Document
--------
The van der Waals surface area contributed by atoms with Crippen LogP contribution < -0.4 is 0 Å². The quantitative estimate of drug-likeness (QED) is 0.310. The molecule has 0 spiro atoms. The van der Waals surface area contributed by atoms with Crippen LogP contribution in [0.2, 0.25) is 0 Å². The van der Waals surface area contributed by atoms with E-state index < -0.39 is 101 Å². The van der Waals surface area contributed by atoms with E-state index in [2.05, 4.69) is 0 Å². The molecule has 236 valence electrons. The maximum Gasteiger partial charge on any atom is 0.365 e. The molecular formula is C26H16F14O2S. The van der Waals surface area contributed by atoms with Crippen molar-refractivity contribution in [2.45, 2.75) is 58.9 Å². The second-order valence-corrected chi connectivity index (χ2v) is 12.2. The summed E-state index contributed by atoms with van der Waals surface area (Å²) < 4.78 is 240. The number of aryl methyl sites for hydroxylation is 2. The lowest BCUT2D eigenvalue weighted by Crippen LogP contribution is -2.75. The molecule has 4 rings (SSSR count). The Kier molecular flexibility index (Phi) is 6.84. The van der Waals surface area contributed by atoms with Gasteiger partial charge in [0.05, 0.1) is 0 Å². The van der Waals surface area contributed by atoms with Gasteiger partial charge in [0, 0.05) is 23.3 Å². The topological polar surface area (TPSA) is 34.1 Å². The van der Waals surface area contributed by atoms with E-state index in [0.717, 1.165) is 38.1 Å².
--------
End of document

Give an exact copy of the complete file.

The van der Waals surface area contributed by atoms with Crippen LogP contribution < -0.4 is 0 Å². The quantitative estimate of drug-likeness (QED) is 0.310. The molecule has 0 spiro atoms. The van der Waals surface area contributed by atoms with Crippen LogP contribution in [0.2, 0.25) is 0 Å². The van der Waals surface area contributed by atoms with E-state index < -0.39 is 101 Å². The van der Waals surface area contributed by atoms with E-state index in [2.05, 4.69) is 0 Å². The molecule has 236 valence electrons. The maximum Gasteiger partial charge on any atom is 0.365 e. The molecular formula is C26H16F14O2S. The van der Waals surface area contributed by atoms with Crippen molar-refractivity contribution in [2.45, 2.75) is 58.9 Å². The second-order valence-corrected chi connectivity index (χ2v) is 12.2. The summed E-state index contributed by atoms with van der Waals surface area (Å²) < 4.78 is 240. The number of aryl methyl sites for hydroxylation is 2. The lowest BCUT2D eigenvalue weighted by Crippen LogP contribution is -2.75. The molecule has 4 rings (SSSR count). The Kier molecular flexibility index (Phi) is 6.84. The van der Waals surface area contributed by atoms with Gasteiger partial charge in [0.05, 0.1) is 0 Å². The van der Waals surface area contributed by atoms with Gasteiger partial charge in [0, 0.05) is 23.3 Å². The topological polar surface area (TPSA) is 34.1 Å². The van der Waals surface area contributed by atoms with E-state index in [0.717, 1.165) is 38.1 Å².